How do you see the relationship between the 'sound' aspects of music and the 'composition' aspects? How do you work with sound and timbre to meet certain production ideas and in which way can certain sounds already take on compositional qualities?

The music style you produce may define that. When a production is minimalistic, the sound aspect becomes very important. The same applies when the music is experienced in a listening environment (Hi-Fi, Headphones, car). The Sound aspect becomes more of a balancing technique when working on more complex or pluralistic projects (more channels, frequencies involved) The live environment is almost always compromised as there are a lot of variables involved, Space and architecture, sound system and reflections, background noise etc.
Composition is very important in both cases and maybe in a live environment elements may appear shorter or longer depending of the setting and time capsule a crowd is into. As for the studio environment, composition and editorial choices are very important and take up a lot of my time.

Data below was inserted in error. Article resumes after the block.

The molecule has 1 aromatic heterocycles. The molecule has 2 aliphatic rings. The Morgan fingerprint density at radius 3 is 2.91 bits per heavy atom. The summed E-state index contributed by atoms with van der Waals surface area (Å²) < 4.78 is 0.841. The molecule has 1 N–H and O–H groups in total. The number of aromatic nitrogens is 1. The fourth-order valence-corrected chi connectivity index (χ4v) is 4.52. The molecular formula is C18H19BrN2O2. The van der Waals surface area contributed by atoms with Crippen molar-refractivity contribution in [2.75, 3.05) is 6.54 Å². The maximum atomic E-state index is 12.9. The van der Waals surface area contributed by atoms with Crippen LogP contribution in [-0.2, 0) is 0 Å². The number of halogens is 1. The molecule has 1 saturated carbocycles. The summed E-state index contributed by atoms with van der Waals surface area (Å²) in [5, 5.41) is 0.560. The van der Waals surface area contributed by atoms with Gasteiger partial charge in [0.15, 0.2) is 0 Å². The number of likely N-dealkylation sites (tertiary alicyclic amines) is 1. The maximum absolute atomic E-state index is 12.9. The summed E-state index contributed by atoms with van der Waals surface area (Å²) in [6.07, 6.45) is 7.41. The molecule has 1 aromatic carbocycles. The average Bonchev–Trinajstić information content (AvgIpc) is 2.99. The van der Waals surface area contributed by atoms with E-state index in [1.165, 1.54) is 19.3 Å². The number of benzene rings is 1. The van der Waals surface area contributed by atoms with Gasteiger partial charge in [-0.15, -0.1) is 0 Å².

Our sense of hearing shares intriguing connections to other senses. From your experience, what are some of the most inspiring overlaps between different senses - and what do they tell us about the way our senses work? What happens to sound at its outermost borders?

As I said earlier, sound is still a bit unexplored. Our strongest sense is smelling and the most exploited is vision. The whole magic is that you only know what you are experiencing and what a song or a sound means to you. Beauty lies in the ear of the beholder (laughs). Of course it talks deep to survival instincts too, like identifying with a music style or the sense of belonging somewhere (folk music). So it all depends what people do with music or what use they have for it …. Some people like to explore new sounds (experimental) while others prefer the recreation and repetition of publicly accepted sonic motives or scales (classical music).